We consider this intensifying cooperation between the Pearl River Delta and the rural areas will benefit both sides. The rich natural and vast land resources will be a big asset for development and will help attract investment and expertise. Hong Kong businesses have a strong financial incentive to participate.

In some ways Guangdong's development plan mirrors the broader China-wide trend of labour-intensive industries moving inland as wages rise in the heavily developed coastal areas. But Guangdong is bringing a new element to the mix: services.


Hong Kong is an integral part of the transformation, but its role is changing. Hong Kong was once the shop window for the manufactured goods flooding out of the Pearl River Delta, and it will continue to play a key part in the outbound supply chain, but the flow is starting to become a two-way street.

A new wave of cooperation between Guangdong and Hong Kong will focus on developing an integrated regional service industry - particularly financial services - and the traditional "front-end shop and back-end factory" cooperation model will reverse.


Guangdong will benefit from broader international networks and better access to financial markets. The province's future lies in reorienting its consumer industries towards China's large and growing domestic market and moving up the value chain.

We believe Hong Kong will retain its pre-eminence. The physical proximity and experience of working in the mainland market are advantages that can never be replaced. The Pearl River Delta's integration and Guangdong's focus on rural development will have to be advanced to further increase Hong Kong's competitiveness. The service industry in Hong Kong, which is already well established in line with international standards, can lead the opening up of the delta's services sector.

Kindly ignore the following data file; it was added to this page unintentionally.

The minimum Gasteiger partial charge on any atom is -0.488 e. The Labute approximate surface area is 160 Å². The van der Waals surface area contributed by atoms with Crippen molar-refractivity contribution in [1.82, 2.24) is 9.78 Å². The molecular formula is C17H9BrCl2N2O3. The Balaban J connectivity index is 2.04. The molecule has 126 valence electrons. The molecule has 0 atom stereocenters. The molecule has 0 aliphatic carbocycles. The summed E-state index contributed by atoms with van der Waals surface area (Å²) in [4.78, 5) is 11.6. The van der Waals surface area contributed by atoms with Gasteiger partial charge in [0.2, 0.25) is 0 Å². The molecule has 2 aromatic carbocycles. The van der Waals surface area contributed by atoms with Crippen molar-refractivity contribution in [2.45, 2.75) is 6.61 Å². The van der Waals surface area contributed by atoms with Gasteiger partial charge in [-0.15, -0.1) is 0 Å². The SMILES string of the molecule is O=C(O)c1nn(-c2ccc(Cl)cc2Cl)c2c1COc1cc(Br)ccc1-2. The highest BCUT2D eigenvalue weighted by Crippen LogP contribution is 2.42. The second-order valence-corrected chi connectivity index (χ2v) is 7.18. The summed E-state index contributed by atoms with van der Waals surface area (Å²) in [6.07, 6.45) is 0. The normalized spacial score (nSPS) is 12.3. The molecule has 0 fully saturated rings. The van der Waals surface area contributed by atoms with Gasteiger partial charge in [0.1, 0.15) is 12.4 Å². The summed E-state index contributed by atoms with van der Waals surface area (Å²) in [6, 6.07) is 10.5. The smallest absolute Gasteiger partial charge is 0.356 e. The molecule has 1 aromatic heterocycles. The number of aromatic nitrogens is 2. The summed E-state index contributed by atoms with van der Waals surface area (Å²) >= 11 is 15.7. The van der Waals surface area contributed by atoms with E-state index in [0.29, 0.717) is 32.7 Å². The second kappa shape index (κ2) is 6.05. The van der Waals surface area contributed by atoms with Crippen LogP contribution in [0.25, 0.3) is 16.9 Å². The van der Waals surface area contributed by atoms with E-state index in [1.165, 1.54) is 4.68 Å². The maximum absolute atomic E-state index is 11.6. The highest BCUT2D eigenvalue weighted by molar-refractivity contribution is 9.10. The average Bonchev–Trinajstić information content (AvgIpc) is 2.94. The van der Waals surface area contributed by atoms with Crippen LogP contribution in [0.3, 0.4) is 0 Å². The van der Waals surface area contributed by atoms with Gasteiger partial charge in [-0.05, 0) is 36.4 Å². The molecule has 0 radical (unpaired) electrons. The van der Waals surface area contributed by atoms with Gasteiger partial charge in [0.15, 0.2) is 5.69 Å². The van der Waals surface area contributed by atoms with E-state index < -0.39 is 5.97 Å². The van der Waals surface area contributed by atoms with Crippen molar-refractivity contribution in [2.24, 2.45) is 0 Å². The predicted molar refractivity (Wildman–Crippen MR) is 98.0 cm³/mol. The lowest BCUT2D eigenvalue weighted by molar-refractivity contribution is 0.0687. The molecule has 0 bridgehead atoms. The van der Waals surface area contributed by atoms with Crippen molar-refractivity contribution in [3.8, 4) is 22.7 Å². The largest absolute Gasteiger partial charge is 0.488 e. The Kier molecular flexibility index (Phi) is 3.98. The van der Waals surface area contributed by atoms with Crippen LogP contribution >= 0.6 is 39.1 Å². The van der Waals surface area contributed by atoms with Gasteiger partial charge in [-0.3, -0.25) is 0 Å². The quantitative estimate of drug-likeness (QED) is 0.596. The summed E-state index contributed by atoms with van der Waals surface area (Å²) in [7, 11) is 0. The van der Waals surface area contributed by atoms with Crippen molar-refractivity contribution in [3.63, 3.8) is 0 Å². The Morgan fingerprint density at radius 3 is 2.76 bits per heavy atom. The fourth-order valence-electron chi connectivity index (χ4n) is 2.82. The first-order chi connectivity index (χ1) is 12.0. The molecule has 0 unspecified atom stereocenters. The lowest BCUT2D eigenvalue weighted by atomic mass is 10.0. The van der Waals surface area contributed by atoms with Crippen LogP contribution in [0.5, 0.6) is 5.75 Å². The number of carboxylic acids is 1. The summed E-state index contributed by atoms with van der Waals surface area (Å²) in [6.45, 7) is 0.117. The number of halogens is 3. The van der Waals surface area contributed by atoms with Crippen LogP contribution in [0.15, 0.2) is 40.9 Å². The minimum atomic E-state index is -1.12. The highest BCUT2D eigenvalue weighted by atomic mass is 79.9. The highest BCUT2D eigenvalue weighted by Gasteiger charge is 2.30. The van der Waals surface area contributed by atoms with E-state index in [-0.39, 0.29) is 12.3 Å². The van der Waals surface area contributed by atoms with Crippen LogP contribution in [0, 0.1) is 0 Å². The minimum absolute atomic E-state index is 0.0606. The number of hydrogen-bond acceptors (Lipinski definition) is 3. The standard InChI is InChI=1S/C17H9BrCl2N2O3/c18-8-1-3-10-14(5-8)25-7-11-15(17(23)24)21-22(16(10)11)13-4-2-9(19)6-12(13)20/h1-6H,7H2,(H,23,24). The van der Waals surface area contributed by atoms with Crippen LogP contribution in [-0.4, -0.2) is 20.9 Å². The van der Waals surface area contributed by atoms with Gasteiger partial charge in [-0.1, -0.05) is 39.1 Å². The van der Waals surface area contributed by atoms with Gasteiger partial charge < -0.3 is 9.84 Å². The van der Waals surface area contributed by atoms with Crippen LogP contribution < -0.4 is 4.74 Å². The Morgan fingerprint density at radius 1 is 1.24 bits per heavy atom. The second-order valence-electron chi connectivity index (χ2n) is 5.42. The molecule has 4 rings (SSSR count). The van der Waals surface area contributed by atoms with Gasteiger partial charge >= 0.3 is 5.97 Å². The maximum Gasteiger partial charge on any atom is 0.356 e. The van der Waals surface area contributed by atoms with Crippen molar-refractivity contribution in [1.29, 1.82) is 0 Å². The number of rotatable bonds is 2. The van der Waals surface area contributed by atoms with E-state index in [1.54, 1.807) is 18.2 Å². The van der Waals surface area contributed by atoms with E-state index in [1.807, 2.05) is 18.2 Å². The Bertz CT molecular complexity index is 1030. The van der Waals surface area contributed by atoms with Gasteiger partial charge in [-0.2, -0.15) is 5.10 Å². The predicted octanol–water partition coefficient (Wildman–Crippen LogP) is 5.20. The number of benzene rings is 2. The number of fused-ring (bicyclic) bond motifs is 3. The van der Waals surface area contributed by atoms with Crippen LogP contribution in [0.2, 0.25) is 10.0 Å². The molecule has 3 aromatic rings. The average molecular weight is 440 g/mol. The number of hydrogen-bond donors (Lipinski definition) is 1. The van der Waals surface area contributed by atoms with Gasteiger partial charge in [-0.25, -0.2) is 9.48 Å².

Guangdong is increasing its cooperation with Hong Kong and Macau to build a free trade zone. The SARs' participation and their proximity will offer Guangdong a unique advantage compared with other areas on the mainland. The free trade zone would not only encompass Shenzhen's Qianhai , Zhuhai's Hengqin and Guangzhou's Nansha , but would extend to link with Hong Kong and Macau themselves.


We think it is important to support the evolution of mainland financial services by creating a robust Guangdong-Hong Kong financial regional platform. Guangdong and Hong Kong can lead the way to high-quality growth, with benefits flowing to both. This will help the country create its aim of sustainable, consumption-driven growth.

Guangdong will continue its transformation in enhancing its core competitiveness. Constructing a new wave of Guangdong-Hong Kong integration will contribute significantly not only to upgrade Guangdong's service industry but lead the transformation of China's economy overall.

This article appeared in the South China Morning Post print edition as: Lighting the way